Treating lower urinary tract symptoms with traditional Chinese medicine

Suo Quan Wan (SQW), a traditional Chinese medicine, has been prescribed for the treatment of lower urinary tract symptoms and has been confirmed to modulate the expression of transient receptor potential vanilloid 1 (TRPV1) according to bladder function recovery of overactive bladder. The study, published in the journal BMC Complementary and Alternative Medicine, further looked at how SQW modulated TRPV1 signaling and bladder function using TRPV1 knockout (KO) mice.

  • Researchers at Guangzhou University of Chinese Medicine and the University of Macau in China treated the TRPV1 KO mice with SQW.
  • SQW is composed of Alpinia oxyphylla Miq, Dioscorea rhizome Thunb., and Aconitii tuber.
  • The researchers evaluated the urinary bladder function of TRPV1 KO mice and bladder distension response to various compounds.
  • TRPV1 mediates stretch detection and regulates sensory function in the bladder. Research has also proven that modulating TRPV1 signaling function is related to treating various lower urinary tract symptoms.
  • Results revealed that the adenosine 5′-triphosphate (ATP) released by the TRPV1 mice from strips of bladder smooth muscles was substantially reduced.
  • Reductions of ATP released from the bladder and P2X3 secreted from nerves of mice without TRPV1 may lead to reductions in bladder pressure and voiding reflex delay result in micturition interval extension.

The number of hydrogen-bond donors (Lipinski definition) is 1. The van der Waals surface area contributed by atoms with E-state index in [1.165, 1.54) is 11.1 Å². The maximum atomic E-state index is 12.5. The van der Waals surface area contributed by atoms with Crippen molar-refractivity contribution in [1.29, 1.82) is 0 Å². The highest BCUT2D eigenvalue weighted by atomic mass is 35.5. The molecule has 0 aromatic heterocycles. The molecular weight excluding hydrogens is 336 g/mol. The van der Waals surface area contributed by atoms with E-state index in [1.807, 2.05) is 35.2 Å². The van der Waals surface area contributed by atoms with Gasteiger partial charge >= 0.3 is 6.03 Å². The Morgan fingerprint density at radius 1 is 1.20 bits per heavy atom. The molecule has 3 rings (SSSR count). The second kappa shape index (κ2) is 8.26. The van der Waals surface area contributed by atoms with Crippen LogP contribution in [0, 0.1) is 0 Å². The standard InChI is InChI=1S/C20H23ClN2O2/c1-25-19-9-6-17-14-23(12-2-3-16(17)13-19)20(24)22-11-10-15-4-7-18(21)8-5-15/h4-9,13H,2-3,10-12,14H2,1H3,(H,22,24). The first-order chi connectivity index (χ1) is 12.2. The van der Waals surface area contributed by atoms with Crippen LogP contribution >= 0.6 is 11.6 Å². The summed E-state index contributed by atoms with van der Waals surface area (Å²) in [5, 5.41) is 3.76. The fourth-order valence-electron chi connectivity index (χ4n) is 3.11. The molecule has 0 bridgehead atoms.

• SQW intervention on TRPV1 mice increased ATP release to some degree.
  • The treatment could also improve the bladder function to a certain degree.
  • However, SQW will not be effective on bladder function without TRPV1. Thus, the researchers suggested that the effect of SQW on bladder function is associated with the regulated TRPV1 signaling, which took over the afferent nerve conduction and the relevant neurotransmitter secretion.

In conclusion, TRPV1 plays a key role in urinary bladder mechanosensitivity, and SQW is not as beneficial in bladder function without TRPV1.

Read the full text of the study at this link.

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Journal reference

Lai H, Yan QT, Cao H, Chen P, Xu Y, Jiang W, Wu Q, Huang P, Tan B. EFFECT OF SQW ON THE BLADDER FUNCTION OF MICE LACKING TRPV1. BMC Complementary and Alternative Medicine. 15 November 2016; 16(465). DOI: 10.1186/s12906-016-1420-6

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